Recent Developments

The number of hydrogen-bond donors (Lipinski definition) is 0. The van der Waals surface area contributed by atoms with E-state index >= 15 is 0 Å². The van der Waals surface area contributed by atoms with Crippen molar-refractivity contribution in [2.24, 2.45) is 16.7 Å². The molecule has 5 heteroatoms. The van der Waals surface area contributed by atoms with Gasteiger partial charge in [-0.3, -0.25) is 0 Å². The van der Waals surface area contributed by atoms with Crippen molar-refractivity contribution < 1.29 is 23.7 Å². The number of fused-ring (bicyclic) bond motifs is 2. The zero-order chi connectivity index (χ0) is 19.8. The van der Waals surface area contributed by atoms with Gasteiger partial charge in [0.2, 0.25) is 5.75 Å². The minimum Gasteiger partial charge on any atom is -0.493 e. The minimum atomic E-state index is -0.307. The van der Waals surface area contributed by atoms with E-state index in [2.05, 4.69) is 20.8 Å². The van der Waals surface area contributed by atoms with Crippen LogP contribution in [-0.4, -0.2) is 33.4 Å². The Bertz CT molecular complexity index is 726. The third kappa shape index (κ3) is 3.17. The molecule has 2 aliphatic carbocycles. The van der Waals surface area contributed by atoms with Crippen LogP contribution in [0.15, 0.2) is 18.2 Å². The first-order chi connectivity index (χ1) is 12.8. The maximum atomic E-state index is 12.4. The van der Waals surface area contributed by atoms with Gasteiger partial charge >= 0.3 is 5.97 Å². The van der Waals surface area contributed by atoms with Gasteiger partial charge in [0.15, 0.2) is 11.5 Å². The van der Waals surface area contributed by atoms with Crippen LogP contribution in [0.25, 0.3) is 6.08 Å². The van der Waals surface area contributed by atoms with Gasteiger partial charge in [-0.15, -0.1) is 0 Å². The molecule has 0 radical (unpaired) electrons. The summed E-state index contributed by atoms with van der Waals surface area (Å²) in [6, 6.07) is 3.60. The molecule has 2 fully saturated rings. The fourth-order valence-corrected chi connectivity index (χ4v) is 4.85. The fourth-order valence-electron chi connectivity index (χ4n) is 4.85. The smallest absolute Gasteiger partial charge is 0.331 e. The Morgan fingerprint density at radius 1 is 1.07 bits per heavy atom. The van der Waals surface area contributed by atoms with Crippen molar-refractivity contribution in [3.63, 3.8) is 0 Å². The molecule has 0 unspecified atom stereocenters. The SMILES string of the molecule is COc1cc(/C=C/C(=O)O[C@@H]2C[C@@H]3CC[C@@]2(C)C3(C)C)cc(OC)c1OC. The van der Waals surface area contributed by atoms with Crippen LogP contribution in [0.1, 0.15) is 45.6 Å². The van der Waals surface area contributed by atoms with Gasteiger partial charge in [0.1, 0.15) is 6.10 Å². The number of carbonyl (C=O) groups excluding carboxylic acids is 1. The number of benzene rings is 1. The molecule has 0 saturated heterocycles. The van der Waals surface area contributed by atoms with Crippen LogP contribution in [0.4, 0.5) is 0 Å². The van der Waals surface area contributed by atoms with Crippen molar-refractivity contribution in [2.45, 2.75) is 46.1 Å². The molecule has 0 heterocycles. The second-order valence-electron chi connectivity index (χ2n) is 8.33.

1 The National Health Service in the United Kingdom recently commissioned a review of educational and psychological interventions for adolescents with diabetes.4 This was to determine if there were interventions which were effective in improving biological or psychosocial outcomes. Sixty-two studies were included, which examined interventions such as learning social and coping skills, individual and family therapy, learning problem-solving skills and diabetes-related education in both individual and group settings. Many had small to medium beneficial effects and the review noted that such interventions are already generally regarded as integral to clinical services. However, the review also commented that it was not clear whether stratification of interventions should be by stage of diabetes, age of patient or specific problem, and whether individual or group intervention was more effective.

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